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Studying What background is needed for nuclear physics

  1. Jul 14, 2016 #1
    Hello. I am currently just a 2nd year undergrad, with nuclear physics being my end goal for study. However, as of now, I cannot even open an entry-level nuclear energy textbook without being totally lost. So I am asking: what background is needed (in terms of courses, materials, etc.) in order to finally be able to enter into the nuclear world?

    Some relevant background of what I've taken:
    Math: up to vector calc/diff eq./lin alg
    Phys: up to advanced mechanics/advanced E&M/advanced optics/basic quantum/basic relativity

    Essentially, what fields must I be familiar with (and, if possible, what textbooks are good) in order to have the background needed to learn nuclear physics?
     
  2. jcsd
  3. Jul 14, 2016 #2
    It seems strange that with your background you are struggling with intro nuc phys. Perhaps your quantum is weak. In the intro nuc phys book you have used could you give a list of topics covered to make sure I understand your issues.
     
  4. Jul 14, 2016 #3
    Sure. Maybe I wasn't clear. I got a free textbook from an old professor Introduction to High Energy Physics by Perkins (1972)
     
  5. Jul 14, 2016 #4

    MathematicalPhysicist

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    I am reading Judah Eisenberg's and Walter Greiner's 3 volume books; from reading ~300 pages from the first volume you should know your special functions (and if not, then you can consult your prefered book on special functions), tensor analysis, Clebsch- Gordan coefficients, Wigner-Eckhart theorem; basically you should have covered something like all of Cohen-Tannoudji or a suitable two courses in QM.
     
  6. Jul 14, 2016 #5
    So it is not a standard nuclear physics (low energy with which I am familiar) text but a particle physics text. So your intro to QM is definitely inadequate. This text and the subject itself is probably well beyond your preparation. You need a more advance relativistic QM course to get you started and a Quantum Electrodynamics course to get you into the spirit of the subject of particle physics. Now I have been partly down this road many years ago so my knowledge of the current thrust of particle physics ie. Quantum Chromodynamics and the Standard Model is at best sketchy but this would be your goal.
     
  7. Jul 14, 2016 #6

    DrSteve

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    I'm a nuclear physicist. Where do your interests lie - low energy (nuclear structure) or high energy (qgp) nuclear physics? If the former, Krane's Nuclear Physics would be a good choice. He gives you just enough quantum mechanics to tackle the material. Even if your interests are focused on the latter you should start with Krane, then move on to something intermediary like Greiner's or Weiskopf's nuclear physics.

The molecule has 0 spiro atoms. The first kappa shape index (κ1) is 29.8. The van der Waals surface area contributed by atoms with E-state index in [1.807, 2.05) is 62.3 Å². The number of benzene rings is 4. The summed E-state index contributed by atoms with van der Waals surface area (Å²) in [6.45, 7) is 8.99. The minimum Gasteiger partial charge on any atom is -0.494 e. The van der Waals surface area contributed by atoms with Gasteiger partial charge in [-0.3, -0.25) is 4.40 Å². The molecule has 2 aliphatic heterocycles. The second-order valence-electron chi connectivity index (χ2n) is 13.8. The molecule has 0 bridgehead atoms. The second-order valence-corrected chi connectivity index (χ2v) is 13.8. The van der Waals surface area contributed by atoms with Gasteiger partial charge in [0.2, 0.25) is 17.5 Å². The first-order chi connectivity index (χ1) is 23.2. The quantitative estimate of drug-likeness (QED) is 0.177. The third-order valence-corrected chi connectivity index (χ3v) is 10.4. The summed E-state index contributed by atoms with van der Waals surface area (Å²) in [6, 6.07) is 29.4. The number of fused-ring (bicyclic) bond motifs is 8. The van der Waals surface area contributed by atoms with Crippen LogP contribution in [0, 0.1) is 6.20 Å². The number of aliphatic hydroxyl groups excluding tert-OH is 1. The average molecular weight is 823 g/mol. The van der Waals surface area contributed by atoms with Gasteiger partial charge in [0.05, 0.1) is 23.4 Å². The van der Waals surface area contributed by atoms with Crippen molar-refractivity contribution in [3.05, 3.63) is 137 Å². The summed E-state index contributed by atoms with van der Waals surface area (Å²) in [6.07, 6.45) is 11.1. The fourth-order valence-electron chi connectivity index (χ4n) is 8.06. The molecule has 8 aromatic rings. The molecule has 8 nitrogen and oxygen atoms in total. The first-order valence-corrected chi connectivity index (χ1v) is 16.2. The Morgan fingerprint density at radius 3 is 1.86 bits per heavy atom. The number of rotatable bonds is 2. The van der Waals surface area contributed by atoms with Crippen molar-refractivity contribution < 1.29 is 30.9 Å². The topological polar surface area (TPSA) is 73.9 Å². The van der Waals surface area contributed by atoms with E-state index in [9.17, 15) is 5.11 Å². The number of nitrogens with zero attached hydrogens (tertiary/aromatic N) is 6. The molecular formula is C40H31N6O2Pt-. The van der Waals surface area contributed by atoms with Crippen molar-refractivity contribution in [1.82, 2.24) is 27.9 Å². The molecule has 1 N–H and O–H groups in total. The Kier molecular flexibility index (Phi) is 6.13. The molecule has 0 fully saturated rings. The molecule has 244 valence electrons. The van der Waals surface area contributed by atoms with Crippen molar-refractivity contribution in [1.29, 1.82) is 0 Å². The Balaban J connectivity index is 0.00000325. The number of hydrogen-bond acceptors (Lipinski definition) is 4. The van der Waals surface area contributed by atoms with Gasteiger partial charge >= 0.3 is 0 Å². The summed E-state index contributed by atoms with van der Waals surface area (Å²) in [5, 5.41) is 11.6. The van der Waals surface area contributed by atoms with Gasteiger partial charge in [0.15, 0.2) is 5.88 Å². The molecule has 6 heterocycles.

If it's particle physics you're after that's another story, as pointed out by the other forum members. In any case I hope you're not pursuing particle physics just because you picked up a free textbook.
     
  8. Jul 14, 2016 #7
    Me picking up the textbook was not the cause for interest, it was my interest that caused me to pick up the textbook :)
     
  9. Jul 14, 2016 #8

    e.bar.goum

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    Another nuclear physicist here - I'm adding my +1 to the suggestion of Krane.
     
  10. Jul 14, 2016 #9

    jtbell

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    And don't confuse particle physics with nuclear physics! They're very different fields. I was in experimental particle physics in grad school. When one of the nuclear physics people gave the weekly departmental colloquium, I could follow maybe the first ten minutes. :-p
     
  11. Jul 15, 2016 #10

    MathematicalPhysicist

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    But they obviously related to each other; I looked at the school of physics at my university and they rarely offer courses in nuclear physics in graduate studies.

    
     
  12. Jul 15, 2016 #11

    DrSteve

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    Only in a weak sense. As you likely know, low energy nuclear physics is nonperturbative, so one resorts to effective models, such as the liquid drop or shell model or S-Martix theory.
     
  13. Jul 15, 2016 #12

    Vanadium 50

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    There are two questions here: one is what you need to study Perkins, and the other is whether Perkins is about nuclear physics.

    The answer to the second question, as mentioned above, is "no". However, it is probably one of the more nuclear-like texts, i.e. the approach is more like what you would see in nuclear physics than, say, Griffiths.

    So I got a chance to take a look at Perkins. I would not want to jump into that without QM at the level of, say Griffiths. (Griffiths QM, the other Griffiths)
     
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